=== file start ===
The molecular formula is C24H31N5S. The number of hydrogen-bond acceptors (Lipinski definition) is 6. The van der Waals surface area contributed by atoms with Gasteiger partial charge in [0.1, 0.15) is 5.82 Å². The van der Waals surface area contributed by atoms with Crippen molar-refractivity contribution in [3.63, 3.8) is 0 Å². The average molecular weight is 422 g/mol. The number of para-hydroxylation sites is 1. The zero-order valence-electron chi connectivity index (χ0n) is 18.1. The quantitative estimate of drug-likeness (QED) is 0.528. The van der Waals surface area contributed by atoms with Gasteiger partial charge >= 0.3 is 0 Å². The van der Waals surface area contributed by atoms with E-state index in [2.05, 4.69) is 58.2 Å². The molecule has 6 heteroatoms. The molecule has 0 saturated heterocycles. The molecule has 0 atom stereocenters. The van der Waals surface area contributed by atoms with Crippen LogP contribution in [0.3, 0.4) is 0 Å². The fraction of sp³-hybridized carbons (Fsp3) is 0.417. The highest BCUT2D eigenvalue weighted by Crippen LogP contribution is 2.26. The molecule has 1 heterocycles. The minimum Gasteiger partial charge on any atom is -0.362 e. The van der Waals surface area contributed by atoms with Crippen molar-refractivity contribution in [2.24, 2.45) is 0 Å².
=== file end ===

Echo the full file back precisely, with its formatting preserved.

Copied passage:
The molecular formula is C24H31N5S. The number of hydrogen-bond acceptors (Lipinski definition) is 6. The van der Waals surface area contributed by atoms with Gasteiger partial charge in [0.1, 0.15) is 5.82 Å². The van der Waals surface area contributed by atoms with Crippen molar-refractivity contribution in [3.63, 3.8) is 0 Å². The average molecular weight is 422 g/mol. The number of para-hydroxylation sites is 1. The zero-order valence-electron chi connectivity index (χ0n) is 18.1. The quantitative estimate of drug-likeness (QED) is 0.528. The van der Waals surface area contributed by atoms with Gasteiger partial charge >= 0.3 is 0 Å². The van der Waals surface area contributed by atoms with E-state index in [2.05, 4.69) is 58.2 Å². The molecule has 6 heteroatoms. The molecule has 0 saturated heterocycles. The molecule has 0 atom stereocenters. The van der Waals surface area contributed by atoms with Crippen LogP contribution in [0.3, 0.4) is 0 Å². The fraction of sp³-hybridized carbons (Fsp3) is 0.417. The highest BCUT2D eigenvalue weighted by Crippen LogP contribution is 2.26. The molecule has 1 heterocycles. The minimum Gasteiger partial charge on any atom is -0.362 e. The van der Waals surface area contributed by atoms with Crippen molar-refractivity contribution in [2.24, 2.45) is 0 Å².